When the Gophers collapsed down the stretch in Wednesday’s frustrating 74-73 loss against No. 9 Maryland, there were a number of issues that caused another late-game meltdown.

Missed free throws. Missed rebounds. Missed shots.

It was the Gophers’ third consecutive home loss in which they appeared to have a chance to pull out a much-needed victory to boost their NCAA tournament hopes, only to suffer the reality that those mistakes likely will haunt them as time and opportunities run out this season.

“You have the conference tournament,” coach Richard Pitino said. “I don’t know. Let’s see Sunday [at Wisconsin] if we can get a win, get our composure back.”

Pitino mentioned costly free throws in the losses to Iowa and Maryland. Gabe Kalscheur missed the front end of a 1-and-1 with 12 seconds left Wednesday that could have extended their 73-71 lead. Kalscheur and Marcus Carr combined to shoot 1-for-5 from the foul line in the second half vs. the Terrapins, including Carr missing the front end of a 1-and-1 with 24 seconds left. Daniel Oturu missed the first of two potential free throws to tie the score with 3.5 seconds left in the 58-55 loss Feb. 16 against Iowa.

Those errant free throws likely were harder to swallow than anything else, but what happened before them arguably cost the Gophers even more in those losses and other close games this season.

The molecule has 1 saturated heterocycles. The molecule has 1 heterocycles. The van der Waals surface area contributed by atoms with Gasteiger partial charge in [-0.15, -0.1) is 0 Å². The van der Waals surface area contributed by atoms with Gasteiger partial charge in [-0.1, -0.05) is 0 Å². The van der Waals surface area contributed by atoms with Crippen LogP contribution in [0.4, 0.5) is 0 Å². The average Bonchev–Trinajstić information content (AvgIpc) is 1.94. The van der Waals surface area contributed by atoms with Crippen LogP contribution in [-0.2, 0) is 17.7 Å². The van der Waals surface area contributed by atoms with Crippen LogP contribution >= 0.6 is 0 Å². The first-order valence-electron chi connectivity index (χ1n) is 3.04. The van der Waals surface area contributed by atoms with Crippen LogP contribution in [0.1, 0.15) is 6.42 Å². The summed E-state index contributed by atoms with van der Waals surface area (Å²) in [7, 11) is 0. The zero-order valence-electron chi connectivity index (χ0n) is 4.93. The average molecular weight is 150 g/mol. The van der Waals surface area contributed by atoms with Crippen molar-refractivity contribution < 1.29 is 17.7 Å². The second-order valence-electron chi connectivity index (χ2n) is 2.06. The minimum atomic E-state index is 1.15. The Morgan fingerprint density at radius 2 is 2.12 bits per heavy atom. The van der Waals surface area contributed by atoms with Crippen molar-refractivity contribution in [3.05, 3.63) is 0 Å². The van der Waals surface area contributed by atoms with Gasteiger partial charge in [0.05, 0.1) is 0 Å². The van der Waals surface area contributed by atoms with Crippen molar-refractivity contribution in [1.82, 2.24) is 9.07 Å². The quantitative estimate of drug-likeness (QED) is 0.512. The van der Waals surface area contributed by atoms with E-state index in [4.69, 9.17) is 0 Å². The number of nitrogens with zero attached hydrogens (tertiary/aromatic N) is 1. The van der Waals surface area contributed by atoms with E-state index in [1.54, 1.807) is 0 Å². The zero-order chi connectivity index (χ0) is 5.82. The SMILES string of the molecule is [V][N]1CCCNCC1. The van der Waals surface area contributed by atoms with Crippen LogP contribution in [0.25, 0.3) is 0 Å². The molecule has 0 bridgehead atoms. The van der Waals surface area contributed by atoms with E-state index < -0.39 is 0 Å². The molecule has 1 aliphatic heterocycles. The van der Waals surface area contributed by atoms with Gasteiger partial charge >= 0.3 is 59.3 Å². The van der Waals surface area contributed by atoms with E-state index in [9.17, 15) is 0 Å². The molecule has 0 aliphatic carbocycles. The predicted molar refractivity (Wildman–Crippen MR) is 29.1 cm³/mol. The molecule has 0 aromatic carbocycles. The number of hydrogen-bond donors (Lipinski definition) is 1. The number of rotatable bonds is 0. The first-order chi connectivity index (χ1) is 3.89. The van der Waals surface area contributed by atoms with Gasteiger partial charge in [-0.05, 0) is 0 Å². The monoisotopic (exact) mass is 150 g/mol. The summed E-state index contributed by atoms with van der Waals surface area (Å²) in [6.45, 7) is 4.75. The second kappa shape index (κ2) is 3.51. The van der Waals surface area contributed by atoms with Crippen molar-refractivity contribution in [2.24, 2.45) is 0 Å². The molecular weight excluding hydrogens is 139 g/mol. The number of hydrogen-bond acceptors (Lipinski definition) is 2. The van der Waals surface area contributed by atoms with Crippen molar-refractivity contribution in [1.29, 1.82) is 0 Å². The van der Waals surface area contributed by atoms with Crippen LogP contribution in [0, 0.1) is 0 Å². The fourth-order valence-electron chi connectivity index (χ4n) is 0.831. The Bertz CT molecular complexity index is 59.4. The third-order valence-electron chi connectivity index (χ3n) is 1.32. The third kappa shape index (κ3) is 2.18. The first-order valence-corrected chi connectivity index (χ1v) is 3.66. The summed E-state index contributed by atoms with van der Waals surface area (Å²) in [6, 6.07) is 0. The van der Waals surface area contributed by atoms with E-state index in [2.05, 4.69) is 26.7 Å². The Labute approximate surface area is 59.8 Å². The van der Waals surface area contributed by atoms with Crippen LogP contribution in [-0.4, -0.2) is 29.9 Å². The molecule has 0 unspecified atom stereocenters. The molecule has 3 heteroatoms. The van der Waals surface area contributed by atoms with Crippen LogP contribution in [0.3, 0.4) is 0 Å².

One theme was apparent in the tough home losses to Iowa, Indiana and Maryland. The best player on the Gophers, and maybe the best on the floor (unless it’s Iowa’s Luka Garza) in those games didn’t get the ball in crunch time enough to make an impact.

Where was Oturu? He was there, likely ready to take control if given the opportunity like he has many times this season. The 6-10 sophomore had 28 points on 10-for-13 shooting from the field, 6-for-6 shooting at the foul line and 11 rebounds against Maryland. Yet, Minnesota’s All-America candidate didn’t get a shot in the last six-plus minutes.

Oturu’s second-to-last field-goal attempt was a jumper to make it 66-60 Gophers with 6:17 to play. He hit two free throws after getting fouled on a put-back to make it 72-64 with 2:06 left. That was the last time he touched the ball until a desperation heave as time expired following Darryl Morsell’s game-winning three with 1.9 seconds to play. Maryland ended the last two minutes on a 10-1 run.

In the loss against Indiana, Oturu had no shots in the last 1:29. The Gophers were outscored 8-0 in the final 2:15. In the Iowa loss, Oturu had no shots in the last 6:06. The Gophers were outscored 11-0 in the final 5:25.

It was the third time this season the Gophers lost when leading with five minutes remaining in regulation (they were 17-1 in those games last year). The other such loss came 83-78 in double overtime at Purdue on Jan. 2. Oturu had no shots in the last 8:42 of the second half in that game when a five-point Minnesota lead evaporated with 3:20 left.

Who decides if Oturu gets scoring touches in crunch time? It seems to be up to the Gophers coaches to tell Marcus Carr to feed their go-to guy on screen-and-rolls or in the post.

Pitino puts a lot of pressure on Carr to deliver late in games, as does the talented point guard on himself. But playing the most minutes in the Big Ten might make it difficult to carry a team alone down the stretch. Oturu can help Carr out in that area, but it’s obviously too late for games that got away.

 

Marcus Fuller covers college basketball for the Star Tribune. Twitter: @Marcus_R_Fuller

Blog: startribune.com/gophers E-mail: marcus.fuller@startribune.com